Effects of H2O2 exposure on human sperm motility parameters, reactive oxygen species levels and nitric oxide levels

ANDROLOGIA, Issue 3 2010
S. S. Du Plessis
Summary Research has revealed that reactive oxygen species (ROS) negatively affect sperm function, both in vivo and in vitro. Sperm preparation techniques for assisted reproductive technologies (ART) are potential causes for additional ROS production. This study aimed to correlate the concentration of exogenous H2O2 with sperm motility parameters and intracellular ROS and nitric oxide (NO) levels to reiterate the importance of minimising ROS levels in ART. Human spermatozoa from 10 donors were incubated and exposed to different exogenous H2O2 concentrations (0, 2.5, 7.5 and 15 ,m). Subsequently, motility was determined using computer-aided semen analysis, while ROS (2,7-dichlorofluorescin diacetate) and NO (diaminofluorescein-2/diacetate) were analysed using fluorescence-activated cell sorting. Results showed that H2O2 did affect the sperm parameters. Exogenous H2O2 was detrimental to motility and resulted in a significant increase in overall ROS and NO levels. A significant increase in static cells was seen as well. It is important to elucidate the mechanisms between intracellular ROS levels with sperm motility parameters. While this experiment demonstrated a need to reduce exogenous ROS levels during ART, it did not illustrate the cause and effect relationship of intracellular ROS and NO levels with sperm motility. Further research needs to be conducted to define a pathological level of ROS. [source]

Effects of nitrate nitrogen pollution on Central European unionid bivalves revealed by distributional data and acute toxicity testing

Karel Douda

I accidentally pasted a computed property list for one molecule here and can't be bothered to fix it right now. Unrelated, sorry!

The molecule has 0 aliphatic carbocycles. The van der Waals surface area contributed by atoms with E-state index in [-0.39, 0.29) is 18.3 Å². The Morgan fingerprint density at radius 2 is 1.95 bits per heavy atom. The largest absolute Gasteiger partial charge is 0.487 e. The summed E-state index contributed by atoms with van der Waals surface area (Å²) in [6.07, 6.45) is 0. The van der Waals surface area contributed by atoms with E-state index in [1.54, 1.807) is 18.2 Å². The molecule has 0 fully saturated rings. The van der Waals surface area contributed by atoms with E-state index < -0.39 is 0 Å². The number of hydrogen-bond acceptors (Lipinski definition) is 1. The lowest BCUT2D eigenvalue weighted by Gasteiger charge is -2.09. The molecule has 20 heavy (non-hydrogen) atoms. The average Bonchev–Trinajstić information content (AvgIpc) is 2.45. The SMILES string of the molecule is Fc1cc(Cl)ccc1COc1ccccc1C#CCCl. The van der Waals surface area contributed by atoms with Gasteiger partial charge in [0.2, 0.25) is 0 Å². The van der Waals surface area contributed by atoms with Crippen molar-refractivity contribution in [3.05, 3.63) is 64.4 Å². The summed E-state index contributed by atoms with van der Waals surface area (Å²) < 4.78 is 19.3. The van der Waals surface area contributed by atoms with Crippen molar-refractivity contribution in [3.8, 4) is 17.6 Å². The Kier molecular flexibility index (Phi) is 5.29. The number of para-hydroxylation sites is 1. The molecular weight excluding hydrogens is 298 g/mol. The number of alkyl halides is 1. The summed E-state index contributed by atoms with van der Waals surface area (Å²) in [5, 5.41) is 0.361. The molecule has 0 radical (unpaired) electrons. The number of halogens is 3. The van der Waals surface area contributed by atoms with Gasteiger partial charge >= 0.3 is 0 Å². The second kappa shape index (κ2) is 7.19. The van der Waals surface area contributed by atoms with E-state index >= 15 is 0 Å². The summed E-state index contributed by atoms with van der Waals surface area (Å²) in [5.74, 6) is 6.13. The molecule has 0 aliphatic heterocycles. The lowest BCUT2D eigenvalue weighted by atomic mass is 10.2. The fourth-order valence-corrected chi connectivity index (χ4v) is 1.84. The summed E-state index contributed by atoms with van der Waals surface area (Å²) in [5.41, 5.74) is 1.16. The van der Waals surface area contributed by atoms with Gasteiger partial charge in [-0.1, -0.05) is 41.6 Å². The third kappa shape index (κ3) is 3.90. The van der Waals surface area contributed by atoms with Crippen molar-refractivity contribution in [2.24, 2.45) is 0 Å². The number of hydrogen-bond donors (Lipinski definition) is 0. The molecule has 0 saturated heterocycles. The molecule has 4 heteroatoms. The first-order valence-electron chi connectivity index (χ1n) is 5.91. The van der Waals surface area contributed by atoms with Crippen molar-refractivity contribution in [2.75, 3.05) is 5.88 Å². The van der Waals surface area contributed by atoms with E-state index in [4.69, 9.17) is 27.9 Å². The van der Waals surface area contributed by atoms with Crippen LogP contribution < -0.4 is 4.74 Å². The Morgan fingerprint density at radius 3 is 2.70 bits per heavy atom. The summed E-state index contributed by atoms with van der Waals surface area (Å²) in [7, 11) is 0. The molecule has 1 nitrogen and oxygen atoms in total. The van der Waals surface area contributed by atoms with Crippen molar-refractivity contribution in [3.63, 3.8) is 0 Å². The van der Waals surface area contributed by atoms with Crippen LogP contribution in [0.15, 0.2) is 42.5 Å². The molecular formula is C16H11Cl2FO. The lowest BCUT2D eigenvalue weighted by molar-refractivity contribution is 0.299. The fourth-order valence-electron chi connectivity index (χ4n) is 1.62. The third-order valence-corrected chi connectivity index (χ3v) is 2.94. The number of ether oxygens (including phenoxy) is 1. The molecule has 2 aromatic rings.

Abstract 1.Studies from Central Europe have shown a relationship between the impaired population status of threatened freshwater mussel species and elevated nitrate nitrogen (N,NO) concentrations in running waters. 2.Causal mechanisms, however, remain unknown, and no experimental data or comprehensive studies involving more species are available, which causes uncertainty in prioritizing conservation actions. 3.This study uses both descriptive and experimental approaches to identify the effects of nitrates on freshwater mussels and demonstrates the need for integrating different research methods for development of conservation strategies for threatened species. 4.Spatial co-occurrence of five native freshwater mussel species (Anodonta anatina, Pseudanodonta complanata, Unio pictorum, Unio tumidus, Unio crassus) and N,NO concentrations were examined in a 7th-order river catchment (Lu,nice River, Czech Republic) with anthropogenically-induced increasing N,NO levels and declining populations of these species during the 20th century. 5.Acute toxicity of N,NO was then estimated for artificially reared juveniles of A. anatina and U. crassus using both lethal and sublethal test endpoints. 6.Results showed that the probability of occurrence of all species was significantly reduced in reaches with elevated N,NO levels. 7.In contrast, the results of toxicity testing revealed that the juvenile stages of the two tested species were less sensitive to N,NO than most previously tested freshwater macroinvertebrates. The detected 96-h median lethal N,NO concentrations were two orders of magnitude higher than the limits derived from distributional data. 8.Despite the probable absence of a direct negative effect of N,NO on freshwater mussel populations, N,NO has potential to be used as an effective indicator of biotope conditions. Identification of causal mechanisms responsible for the observed relationship between unionids and N,NO will require further research. Copyright © 2009 John Wiley & Sons, Ltd. [source]